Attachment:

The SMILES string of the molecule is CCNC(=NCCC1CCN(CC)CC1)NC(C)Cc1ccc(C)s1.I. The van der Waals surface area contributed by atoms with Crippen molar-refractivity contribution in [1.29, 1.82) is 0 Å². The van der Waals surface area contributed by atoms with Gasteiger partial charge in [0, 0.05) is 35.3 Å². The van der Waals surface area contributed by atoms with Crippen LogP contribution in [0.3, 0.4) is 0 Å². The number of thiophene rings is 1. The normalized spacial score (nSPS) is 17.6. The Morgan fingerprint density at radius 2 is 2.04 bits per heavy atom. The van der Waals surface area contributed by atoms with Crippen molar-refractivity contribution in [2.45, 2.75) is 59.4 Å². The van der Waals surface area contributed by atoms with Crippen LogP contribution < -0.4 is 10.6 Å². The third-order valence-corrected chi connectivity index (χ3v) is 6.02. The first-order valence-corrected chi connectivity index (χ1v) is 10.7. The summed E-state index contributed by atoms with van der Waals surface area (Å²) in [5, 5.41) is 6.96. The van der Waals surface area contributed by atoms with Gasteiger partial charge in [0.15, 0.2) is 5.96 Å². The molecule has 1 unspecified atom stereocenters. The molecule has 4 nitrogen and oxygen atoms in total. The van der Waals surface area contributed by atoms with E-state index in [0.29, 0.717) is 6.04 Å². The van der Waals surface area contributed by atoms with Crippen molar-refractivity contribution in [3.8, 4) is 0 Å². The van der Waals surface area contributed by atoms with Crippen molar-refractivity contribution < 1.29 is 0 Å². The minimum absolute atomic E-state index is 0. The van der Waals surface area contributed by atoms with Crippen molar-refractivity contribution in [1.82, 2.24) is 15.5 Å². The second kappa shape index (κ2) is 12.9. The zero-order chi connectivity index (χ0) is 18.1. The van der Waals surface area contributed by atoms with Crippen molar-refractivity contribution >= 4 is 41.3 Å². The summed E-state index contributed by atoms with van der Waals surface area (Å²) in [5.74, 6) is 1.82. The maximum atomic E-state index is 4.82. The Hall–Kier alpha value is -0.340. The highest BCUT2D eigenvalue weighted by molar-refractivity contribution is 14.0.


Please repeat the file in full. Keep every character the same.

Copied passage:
The SMILES string of the molecule is CCNC(=NCCC1CCN(CC)CC1)NC(C)Cc1ccc(C)s1.I. The van der Waals surface area contributed by atoms with Crippen molar-refractivity contribution in [1.29, 1.82) is 0 Å². The van der Waals surface area contributed by atoms with Gasteiger partial charge in [0, 0.05) is 35.3 Å². The van der Waals surface area contributed by atoms with Crippen LogP contribution in [0.3, 0.4) is 0 Å². The number of thiophene rings is 1. The normalized spacial score (nSPS) is 17.6. The Morgan fingerprint density at radius 2 is 2.04 bits per heavy atom. The van der Waals surface area contributed by atoms with Crippen molar-refractivity contribution in [2.45, 2.75) is 59.4 Å². The van der Waals surface area contributed by atoms with Crippen LogP contribution < -0.4 is 10.6 Å². The third-order valence-corrected chi connectivity index (χ3v) is 6.02. The first-order valence-corrected chi connectivity index (χ1v) is 10.7. The summed E-state index contributed by atoms with van der Waals surface area (Å²) in [5, 5.41) is 6.96. The van der Waals surface area contributed by atoms with Gasteiger partial charge in [0.15, 0.2) is 5.96 Å². The molecule has 1 unspecified atom stereocenters. The molecule has 4 nitrogen and oxygen atoms in total. The van der Waals surface area contributed by atoms with E-state index in [0.29, 0.717) is 6.04 Å². The van der Waals surface area contributed by atoms with Crippen molar-refractivity contribution in [3.8, 4) is 0 Å². The van der Waals surface area contributed by atoms with Crippen molar-refractivity contribution < 1.29 is 0 Å². The minimum absolute atomic E-state index is 0. The van der Waals surface area contributed by atoms with Crippen molar-refractivity contribution in [1.82, 2.24) is 15.5 Å². The second kappa shape index (κ2) is 12.9. The zero-order chi connectivity index (χ0) is 18.1. The van der Waals surface area contributed by atoms with Crippen molar-refractivity contribution >= 4 is 41.3 Å². The summed E-state index contributed by atoms with van der Waals surface area (Å²) in [5.74, 6) is 1.82. The maximum atomic E-state index is 4.82. The Hall–Kier alpha value is -0.340. The highest BCUT2D eigenvalue weighted by molar-refractivity contribution is 14.0.